Elections
President Barack Obama pauses during his news conference at the NATO Summit in Chicago, Monday, May 21, 2012. (AP Photo/Pablo Martinez Monsivais) President Barack Obama pauses during his news conference at the NATO Summit in Chicago, Monday, May 21, 2012. (AP Photo/Pablo Martinez Monsivais)  

42 percent of Ky. primary voters choose ‘uncommitted’ over Obama

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Paul Conner
Deputy Editor
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      Paul Conner

      Paul Conner is Deputy Editor with The Daily Caller. Previously, he was a contributing writer for four years with The Greenville News covering high school sports in Upstate South Carolina. A Palmetto State native, he is a graduate of North Greenville University.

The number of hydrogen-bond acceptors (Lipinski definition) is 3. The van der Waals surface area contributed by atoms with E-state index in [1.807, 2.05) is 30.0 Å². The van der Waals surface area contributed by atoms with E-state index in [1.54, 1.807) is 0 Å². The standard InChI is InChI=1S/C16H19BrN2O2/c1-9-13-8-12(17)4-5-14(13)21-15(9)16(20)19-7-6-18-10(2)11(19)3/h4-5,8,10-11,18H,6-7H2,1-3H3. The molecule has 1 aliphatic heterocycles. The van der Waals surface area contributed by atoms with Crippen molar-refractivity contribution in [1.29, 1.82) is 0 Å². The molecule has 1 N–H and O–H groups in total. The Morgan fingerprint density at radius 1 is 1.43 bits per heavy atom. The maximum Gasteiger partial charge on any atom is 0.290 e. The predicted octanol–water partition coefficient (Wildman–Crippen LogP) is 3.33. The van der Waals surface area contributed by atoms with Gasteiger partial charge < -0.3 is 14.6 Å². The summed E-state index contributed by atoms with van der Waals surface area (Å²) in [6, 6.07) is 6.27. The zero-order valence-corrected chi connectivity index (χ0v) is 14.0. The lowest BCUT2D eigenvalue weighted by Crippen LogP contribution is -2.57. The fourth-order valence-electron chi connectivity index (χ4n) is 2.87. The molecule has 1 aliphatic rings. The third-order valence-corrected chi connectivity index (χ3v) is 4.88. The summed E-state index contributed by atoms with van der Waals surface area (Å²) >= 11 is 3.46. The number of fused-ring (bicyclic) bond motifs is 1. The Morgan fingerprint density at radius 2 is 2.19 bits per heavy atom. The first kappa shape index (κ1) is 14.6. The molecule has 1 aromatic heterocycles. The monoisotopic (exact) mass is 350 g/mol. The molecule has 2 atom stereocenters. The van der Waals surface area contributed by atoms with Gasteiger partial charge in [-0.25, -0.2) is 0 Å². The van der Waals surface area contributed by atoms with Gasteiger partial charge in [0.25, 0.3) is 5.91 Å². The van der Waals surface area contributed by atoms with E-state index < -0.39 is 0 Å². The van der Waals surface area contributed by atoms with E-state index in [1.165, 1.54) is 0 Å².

President Barack Obama won the Kentucky Democratic primary Tuesday, but 42 percent of primary voters chose “uncommitted” over Obama.

Over half of Kentucky’s 120 counties went for “uncommitted” — a candidate with a notably bare-bones campaign. Obama led with 119,277 votes, with “uncommitted” receiving 86,857 votes, with 99 percent of precincts reporting.

In Arkansas, the only other candidate appearing on the ballot, John Wolfe, took 41 percent of the vote from the Democratic incumbent president, with 74 percent reporting.

Wolfe found success in Arkansas despite Democratic Party officials dismissing any chance of him winning delegates because they say he did not file the correct paperwork. Wolfe called the pressure an effort to “tamp down turnout.”

Tuesday’s results were another embarrassment for the Obama campaign, after federal prisoner and noted hair stylist Keith Judd won 42 percent of the vote in the West Virginia primary two weeks ago.

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